Kudos also go out to the now famous Beach Channel student Chris Petrillo, whose passionate defense of his school has garnered citywide attention. At the January 6 meeting at BCHS, reported on so well by The Wave’s Miriam Rosenberg and Howie Schwach, I introduced Chris to Jamaica HS chapter leader James Eterno, whose school is also being closed and was having their hearing the next day. (James came to show his support for BCHS. CL Dave Pecoraro, who like James has been popping up at school closing hearings all over the city, returned the favor the next evening.) We talked to Chris about going to Jamaica to meet with student leaders there the next evening.
And, sure enough, Chris was first on line at Jamaica to speak about student solidarity. He and Jamaica’s student leader Rachel Ali got together later in the evening and they both went up to the microphone to make a joint statement. When I left Jamaica at 9 p.m., Chris and Rachel were still hatching plans and over the next week, became a dynamic duo, heading up the Choir Academy closing hearing in Harlem the next evening – a Friday evening, of all things and other school closing hearings. I ran into Chris at the Maxwell hearing on January 12 and he approached the arrogant Tweedie John White and wangled an invitation to Tweed for later that week.
Chris and Rachel popped up at Leonie Haimson’s Class Size Matters emergency parent conference on January 16, which attracted a surprisingly large group of parents and teachers for a Saturday on a holiday weekend. As the week wore on, the January 21 rally at Bloomies seemed to capture the imagination and as I write this on the morn of January 20, there were rumors of support from surprising groups, with even some politicians hankering to get on board. The UFT, of course, was nowhere to be seen for this demo because they didn’t think of it or organize it and behind the scenes were working to keep people away. Attempts will be made at today’s Delegate Assembly to shake the tree.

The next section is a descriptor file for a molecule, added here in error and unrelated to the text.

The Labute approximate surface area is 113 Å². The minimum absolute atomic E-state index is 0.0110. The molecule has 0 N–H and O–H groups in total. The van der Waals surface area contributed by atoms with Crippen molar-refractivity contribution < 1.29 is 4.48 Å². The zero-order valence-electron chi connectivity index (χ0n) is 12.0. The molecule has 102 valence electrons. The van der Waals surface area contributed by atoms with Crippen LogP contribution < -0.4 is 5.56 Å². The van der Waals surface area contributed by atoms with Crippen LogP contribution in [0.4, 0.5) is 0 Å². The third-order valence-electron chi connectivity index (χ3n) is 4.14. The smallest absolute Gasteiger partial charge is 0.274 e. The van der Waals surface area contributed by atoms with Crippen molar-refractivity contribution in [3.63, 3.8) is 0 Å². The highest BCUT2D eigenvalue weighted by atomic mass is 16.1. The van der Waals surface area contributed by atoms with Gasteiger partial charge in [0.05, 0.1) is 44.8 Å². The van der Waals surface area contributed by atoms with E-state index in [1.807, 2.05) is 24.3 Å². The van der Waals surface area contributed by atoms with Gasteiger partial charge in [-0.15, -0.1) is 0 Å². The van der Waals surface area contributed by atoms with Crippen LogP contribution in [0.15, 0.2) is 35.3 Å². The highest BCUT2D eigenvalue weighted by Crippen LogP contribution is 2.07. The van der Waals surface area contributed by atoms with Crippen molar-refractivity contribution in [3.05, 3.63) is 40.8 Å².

GEM is also organizing protests and actions for the January 26 Bloomberg rubber stamp Panel for Educational Policy meeting at Brooklyn Tech where all the school closings will be voted on. (Bring cots and food, as this will be a long one.) Beach Channel and Jamaica will be watching how Queens BP Helen Marshall orders her PEP rep Dmytro Fedkowskyj to vote. GEM is already planning follow-up events with forums and rallies, even contemplating visits to PEP members and borough presidents who ignore the outcries of their constituents. (See ya soon Helen.)
I can’t leave you without talking about State Senator Malcolm Smith. The charter school he founded in Rockaway stands to benefit from the Beach Channel HS closing. A Daily News article pointed to how Smith, with impoverished Rockaway schools enveloping the district he supposedly represents, gave $100,000 to the charter school he founded. His supporters argued that he “divested himself” from the school. Don’t you love the corporate terminology? And we find that the Victory Schools charter management company took over $750,000 in “management” fees. To top it off, the article said: “In 2006 and 2007, Smith received a total of $12,000 in campaign donations from Steven Klinsky, who founded the school’s management company, Victory Schools Inc. Victory officials said that Klinsky’s donations were meant as a show of support for Smith’s pro-charter school stance. Smith recently introduced a bill to double the amount of charters allowed under law.” Gee, I’m sorry I didn’t buy that bridge in Brooklyn Malcolm Smith was selling.